M is for the movers and shakers

Movers and shakers are people who initiate change and influence events, now most often applied to the rich and powerful in politics and business. The public perception of the term began after the first performance of Sir Edward Elgar’s  choral work The Music Makers, in 1912. The work is a setting of Arthur O’Shaughnessy’s 1874 poem ‘Ode’. That poem singles out poets and musicians as those who guide our thinking:

We are the music makers,
And we are the dreamers of dreams,

Wandering by lone sea-breakers,
And sitting by desolate streams;
World-losers and world-forsakers,
On whom the pale moon gleams:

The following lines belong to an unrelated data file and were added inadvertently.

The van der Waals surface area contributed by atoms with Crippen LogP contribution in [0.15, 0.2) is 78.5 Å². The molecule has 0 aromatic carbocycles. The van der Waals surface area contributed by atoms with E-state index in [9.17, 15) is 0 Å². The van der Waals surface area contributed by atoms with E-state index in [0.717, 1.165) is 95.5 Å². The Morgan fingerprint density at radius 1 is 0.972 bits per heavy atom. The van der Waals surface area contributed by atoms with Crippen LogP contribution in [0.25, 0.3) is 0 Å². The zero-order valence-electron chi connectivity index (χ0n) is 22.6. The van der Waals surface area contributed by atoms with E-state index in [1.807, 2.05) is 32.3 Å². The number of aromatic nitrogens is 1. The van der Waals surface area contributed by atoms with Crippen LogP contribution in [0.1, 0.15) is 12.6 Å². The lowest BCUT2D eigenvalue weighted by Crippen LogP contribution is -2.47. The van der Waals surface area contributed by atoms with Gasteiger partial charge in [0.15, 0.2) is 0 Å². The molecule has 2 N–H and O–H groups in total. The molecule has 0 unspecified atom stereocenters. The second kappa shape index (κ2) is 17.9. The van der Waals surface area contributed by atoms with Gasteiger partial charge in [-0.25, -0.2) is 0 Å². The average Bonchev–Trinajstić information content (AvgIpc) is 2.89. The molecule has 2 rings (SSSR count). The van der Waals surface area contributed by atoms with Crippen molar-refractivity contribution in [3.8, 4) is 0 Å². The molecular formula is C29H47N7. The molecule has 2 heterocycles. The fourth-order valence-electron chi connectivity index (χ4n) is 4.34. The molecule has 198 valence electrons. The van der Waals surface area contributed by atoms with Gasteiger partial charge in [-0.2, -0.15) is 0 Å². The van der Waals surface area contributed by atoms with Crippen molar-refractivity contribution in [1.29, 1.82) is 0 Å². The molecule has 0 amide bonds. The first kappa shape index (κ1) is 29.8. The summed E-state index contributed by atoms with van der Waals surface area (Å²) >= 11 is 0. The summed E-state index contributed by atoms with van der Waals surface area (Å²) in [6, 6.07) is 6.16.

Yet we are the movers and shakers
Of the world for ever, it seems.

You may know the famous first lines of that poem as spoken by Willy Wonka, in Charlie and the Chocolate Factory:

The premise of Roald Dahl’s novel, Charlie and the Chocolate Factory (1964) asks: what would an industrial factory engaged in mass production look like if it was built by a fantasist, dreamer, and romantic in a world dominated by pragmatists, realists, and materialists. In this lonely island, Wonka wonders who will inherit his life’s work and hopes that in the next generation of children there might still be romantics. His sampling of youth via the lottery tickets provides a referendum on Charlie’s generation. The selected tourists to Wonka’s candyland are a fools gallery of technocrats, capitalists, hedonists… and opportunists. – Aharon Varady